My first discreet film, with proper soundtrack, beginning and end… I was already 28 years old when I did it. So it was a way of waiting until I needed to do it.
Desistfilm: Something that is quite particular, you know, after talking with filmmakers for two years now, is how many of them started doing theater. It seems like the performative aspect of theater was a big influence for many of them.
Jeanne: Yeah, I think it makes you very aware of space, so that’s very important. Earlier today I had one person asking me about my projection performances, and I thought, well, I don’t do it a lot, but I like to have some pieces (I did two pieces last year), I like to preserve that sense of unknown, and to try something for the first time, like projecting something in public when you don’t have control of all the elements when they occur. That’s exciting.
Desistfilm: And I’m saying this because there’s a lot about your work that makes you more of a complete visual artist in all the sense of the word, your installations, projections, performances, etc. Did all that come by the same primal intuition? Because contemporary art is such a specialized thing, very specialized, with a lot of formal training, and I think is remarkable that you made your way into this world by following your own instincts…
Jeanne: Yes, I’m a professional amateur (laughs). I think what you say about the art world is true about all aspects of society now, I feel like we’re, pushed for professionalization, so I think the matter of being resistant is important to an artist. To resist, that’s really an important position that we can’t give up. We’ll just continue our amateurism! (laughs) it doesn’t mean we can’t sell our work or something like that…
Desistfilm: I completely agree, and I find very stimulating that for a “professional amateur” you’re so articulate about your work. You know, I’ve been talking to different amazing filmmakers which can’t really seem to explain their work because it’s so intuitive for them, they’re kind of “lost in space” when you get face to face with them. They can’t even verbalize things properly. Hence this concept of the “illiterate artist” becomes so common nowadays…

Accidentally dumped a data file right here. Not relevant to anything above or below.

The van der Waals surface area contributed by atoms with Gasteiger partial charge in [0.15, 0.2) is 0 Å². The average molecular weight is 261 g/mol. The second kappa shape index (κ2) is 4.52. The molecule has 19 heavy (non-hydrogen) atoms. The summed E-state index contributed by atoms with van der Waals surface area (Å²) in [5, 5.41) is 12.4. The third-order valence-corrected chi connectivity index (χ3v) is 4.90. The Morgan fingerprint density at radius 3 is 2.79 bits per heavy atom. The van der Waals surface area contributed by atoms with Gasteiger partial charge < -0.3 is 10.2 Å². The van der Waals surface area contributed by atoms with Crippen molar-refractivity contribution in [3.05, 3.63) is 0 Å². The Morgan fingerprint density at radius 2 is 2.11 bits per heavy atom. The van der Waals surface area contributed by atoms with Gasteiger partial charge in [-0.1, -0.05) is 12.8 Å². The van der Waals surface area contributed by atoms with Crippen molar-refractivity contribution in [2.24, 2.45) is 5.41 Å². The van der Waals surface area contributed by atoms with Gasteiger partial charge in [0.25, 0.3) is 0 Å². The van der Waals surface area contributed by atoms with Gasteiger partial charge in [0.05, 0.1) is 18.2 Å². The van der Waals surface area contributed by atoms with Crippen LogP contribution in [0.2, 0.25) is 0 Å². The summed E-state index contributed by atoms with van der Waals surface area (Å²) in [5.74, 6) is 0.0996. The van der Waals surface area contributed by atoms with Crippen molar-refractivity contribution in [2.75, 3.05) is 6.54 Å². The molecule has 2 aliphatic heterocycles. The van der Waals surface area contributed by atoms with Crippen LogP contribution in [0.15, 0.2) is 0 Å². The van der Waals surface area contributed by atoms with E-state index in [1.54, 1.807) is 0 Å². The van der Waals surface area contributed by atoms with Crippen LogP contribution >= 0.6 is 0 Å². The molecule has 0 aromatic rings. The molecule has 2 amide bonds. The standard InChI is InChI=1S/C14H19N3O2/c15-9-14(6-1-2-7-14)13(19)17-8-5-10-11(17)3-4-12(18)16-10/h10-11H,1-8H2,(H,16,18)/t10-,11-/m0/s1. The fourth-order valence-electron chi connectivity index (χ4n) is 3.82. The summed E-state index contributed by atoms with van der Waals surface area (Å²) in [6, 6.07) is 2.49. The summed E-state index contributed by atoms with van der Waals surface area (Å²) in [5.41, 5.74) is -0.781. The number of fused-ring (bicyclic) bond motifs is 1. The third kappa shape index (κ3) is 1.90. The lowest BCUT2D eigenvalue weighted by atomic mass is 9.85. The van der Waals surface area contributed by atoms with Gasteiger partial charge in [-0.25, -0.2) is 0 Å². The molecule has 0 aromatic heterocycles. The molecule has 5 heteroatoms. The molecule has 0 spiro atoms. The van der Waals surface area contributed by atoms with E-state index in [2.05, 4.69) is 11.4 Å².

Jeanne: As a professor, I’m speaking all the time about cinema. I teach a class on the history of the avant-garde and I make up how I want to describe it, it’s my class and I can talk about it however I want. I also teach in a graduate level program, which is completely interdisciplinary and it’s only studio visits. I’ve been doing this for about 10 years so it’s quite beautiful for the faculty as well as the students… There are no classes, we just meet one on one and it’s an exchange of language as well about how painters, photographers, writers, etc. talk about their work. It’s a great experimental school in that sense, so A: I practice speaking in those things a lot and B: Of course it is intuitive, but what does that mean? For me, that’s a question I want to know, why is this. I’m intuiting and how does this work and where am I actually moving towards and why I’m interested in these things. I ask myself those questions. I hate when people just say “it’s intuitive”. Okay, but, what do you mean? Explain it in some language, give me something to work with here!